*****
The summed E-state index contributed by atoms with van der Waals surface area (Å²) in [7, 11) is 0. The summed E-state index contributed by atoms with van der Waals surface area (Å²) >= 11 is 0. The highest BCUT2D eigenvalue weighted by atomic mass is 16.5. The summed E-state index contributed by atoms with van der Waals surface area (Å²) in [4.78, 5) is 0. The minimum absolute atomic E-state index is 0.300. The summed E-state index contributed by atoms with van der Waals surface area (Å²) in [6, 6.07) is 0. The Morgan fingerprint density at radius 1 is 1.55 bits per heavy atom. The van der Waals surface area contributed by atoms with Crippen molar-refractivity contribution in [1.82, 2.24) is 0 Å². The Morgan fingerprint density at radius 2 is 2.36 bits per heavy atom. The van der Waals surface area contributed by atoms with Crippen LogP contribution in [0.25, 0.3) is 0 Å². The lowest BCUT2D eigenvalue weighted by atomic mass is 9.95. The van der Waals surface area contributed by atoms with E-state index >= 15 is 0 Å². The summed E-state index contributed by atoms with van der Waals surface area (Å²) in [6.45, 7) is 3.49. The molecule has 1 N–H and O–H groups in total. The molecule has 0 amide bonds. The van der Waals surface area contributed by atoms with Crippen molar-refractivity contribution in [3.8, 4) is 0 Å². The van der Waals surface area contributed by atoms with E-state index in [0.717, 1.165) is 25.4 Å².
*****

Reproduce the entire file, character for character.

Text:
The summed E-state index contributed by atoms with van der Waals surface area (Å²) in [7, 11) is 0. The summed E-state index contributed by atoms with van der Waals surface area (Å²) >= 11 is 0. The highest BCUT2D eigenvalue weighted by atomic mass is 16.5. The summed E-state index contributed by atoms with van der Waals surface area (Å²) in [4.78, 5) is 0. The minimum absolute atomic E-state index is 0.300. The summed E-state index contributed by atoms with van der Waals surface area (Å²) in [6, 6.07) is 0. The Morgan fingerprint density at radius 1 is 1.55 bits per heavy atom. The van der Waals surface area contributed by atoms with Crippen molar-refractivity contribution in [1.82, 2.24) is 0 Å². The Morgan fingerprint density at radius 2 is 2.36 bits per heavy atom. The van der Waals surface area contributed by atoms with Crippen LogP contribution in [0.25, 0.3) is 0 Å². The lowest BCUT2D eigenvalue weighted by atomic mass is 9.95. The van der Waals surface area contributed by atoms with E-state index >= 15 is 0 Å². The summed E-state index contributed by atoms with van der Waals surface area (Å²) in [6.45, 7) is 3.49. The molecule has 1 N–H and O–H groups in total. The molecule has 0 amide bonds. The van der Waals surface area contributed by atoms with Crippen molar-refractivity contribution in [3.8, 4) is 0 Å². The van der Waals surface area contributed by atoms with E-state index in [0.717, 1.165) is 25.4 Å².